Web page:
Right at the beginning, we learn that the script was based on a true event that happened in the early 1990s in Madrid. However, if you are interested in what was really going on here, understand that the film does not necessarily follow the actual events. It is permissible to take the basic idea and thus build a more accessible and interesting story, because we are talking about a movie instead of a documentary series. So doing a true event is just one of the element of horror that only serves to create the mindset that it really played out as portrayed, with the aim of giving the story a better impression and getting you under your skin. Deviation from actual events is not the result of the director’s uninformation, but the freedom to express his vision of what is happening.
With no father figure in her life and a mother who works all day to ensure a normal life, Veronica takes on the role of a parent on a daily basis, so she has to take care of naughty younger family members. She also does not have time to enjoy all the benefits of her teenage years.
The girl misses her late father, so she buys an ouija board at the kiosk. During an eclipse at school, Veronica and two friends decide to summon the spirit of Veronica’s father and the spirit of their late friend. The séance works, too well and what Veronica lets out is something dark that starts haunting her and her family.
The reason why “Veronica” is different from other ouija-demonic-The Conjuring films is not the story itself. You’ve seen, heard, and read the story 1,000 times before, but that shouldn’t be a reason to bypass this Spanish horror. The cinematography throughout the movie is really interesting, because it’s not something you see every day. From the very beginning to the end, the movie looks fantastic with the help of audio and visual effects, as well as camera tricks.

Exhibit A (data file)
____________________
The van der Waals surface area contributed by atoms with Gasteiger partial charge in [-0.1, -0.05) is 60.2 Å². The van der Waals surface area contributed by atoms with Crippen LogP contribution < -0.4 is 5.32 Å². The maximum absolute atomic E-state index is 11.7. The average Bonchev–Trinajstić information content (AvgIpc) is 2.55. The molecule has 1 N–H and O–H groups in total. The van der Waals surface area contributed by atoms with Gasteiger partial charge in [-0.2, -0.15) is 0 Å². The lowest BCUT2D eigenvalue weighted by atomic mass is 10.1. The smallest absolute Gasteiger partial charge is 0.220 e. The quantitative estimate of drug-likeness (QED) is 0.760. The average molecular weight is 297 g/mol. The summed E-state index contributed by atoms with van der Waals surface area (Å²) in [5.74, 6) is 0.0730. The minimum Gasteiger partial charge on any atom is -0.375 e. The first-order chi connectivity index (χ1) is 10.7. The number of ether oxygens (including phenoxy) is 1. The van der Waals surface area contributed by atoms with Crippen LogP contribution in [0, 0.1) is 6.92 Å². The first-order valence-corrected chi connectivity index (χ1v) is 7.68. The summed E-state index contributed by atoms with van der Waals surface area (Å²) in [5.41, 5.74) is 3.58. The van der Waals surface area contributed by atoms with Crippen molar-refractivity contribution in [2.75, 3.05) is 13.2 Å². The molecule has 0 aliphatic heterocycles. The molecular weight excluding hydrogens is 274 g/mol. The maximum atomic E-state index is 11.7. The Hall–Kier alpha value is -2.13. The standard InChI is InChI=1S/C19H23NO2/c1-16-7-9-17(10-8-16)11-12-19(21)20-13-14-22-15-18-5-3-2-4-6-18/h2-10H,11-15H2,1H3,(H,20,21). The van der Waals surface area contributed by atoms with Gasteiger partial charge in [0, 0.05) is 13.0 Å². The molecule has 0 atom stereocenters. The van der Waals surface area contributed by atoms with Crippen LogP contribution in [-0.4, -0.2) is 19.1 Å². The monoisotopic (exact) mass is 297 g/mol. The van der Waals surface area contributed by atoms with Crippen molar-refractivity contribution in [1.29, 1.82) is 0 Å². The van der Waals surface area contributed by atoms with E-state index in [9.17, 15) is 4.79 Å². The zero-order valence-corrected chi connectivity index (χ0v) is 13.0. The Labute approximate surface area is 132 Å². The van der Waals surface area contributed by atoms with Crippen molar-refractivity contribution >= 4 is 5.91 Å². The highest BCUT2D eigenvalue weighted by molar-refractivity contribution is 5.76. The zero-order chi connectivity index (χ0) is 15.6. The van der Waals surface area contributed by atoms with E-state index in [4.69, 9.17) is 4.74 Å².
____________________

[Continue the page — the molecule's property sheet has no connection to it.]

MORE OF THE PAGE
Of course, there are all the elements we always see, including jumpscare moments. But what is phenomenal and scary at the same time is that after the jumpscare the moment the horror continues and you are forced to watch it for the next few minutes. That might be why people reportedly couldn’t make it to the end, so they had to stop watching. Nobody can predict when you will be scared here, because just when you think that the situation will calm down a little now, on the contrary, something that you could not assume will happen. You need to pay special attention to a couple of scenes to understand what is camouflaged in the frame.
Usually in horror movies when characters are scared, without thinking, they run away from the supernatural, usually up to the stairs. This is not the case in this movie, because Veronica often runs to encounter the evil to stop him from hurting her loved ones.
The story is made that we, as an audience, do not know at all how much of this is actually happening in reality and how much is in Veronica’s mind. Therefore, there is a non-dismissive option that says Veronica is under a lot of pressure and is struggling with depression, so the entire movie could be seen as a psychological state of a minor seeking her purification and ultimate peace.
The conclusion is that “Veronica” is neither the scariest movie in the world nor the best horror ever made. However, it still deserves attention, definitely more than some typical Hollywood ouija board movies that are just a copy of the copy. The acting is extraordinary, there are also creepy and scary violent moments, sometimes perhaps too vain dialogue and paranormal abuse that you will not soon forget. And if you neglect the “paranormal” side of the story and prefer to psychologically analyze all the events, you will certainly not be bored.
This, of course, does not mean that the film will be an eternal inspiration and theme of philosophy, but at least it will offer a deeper theme than the rest. Until the Plaza surprises us with a new movie (hopefully it won’t be on Netflix), take some time to come to a conclusion.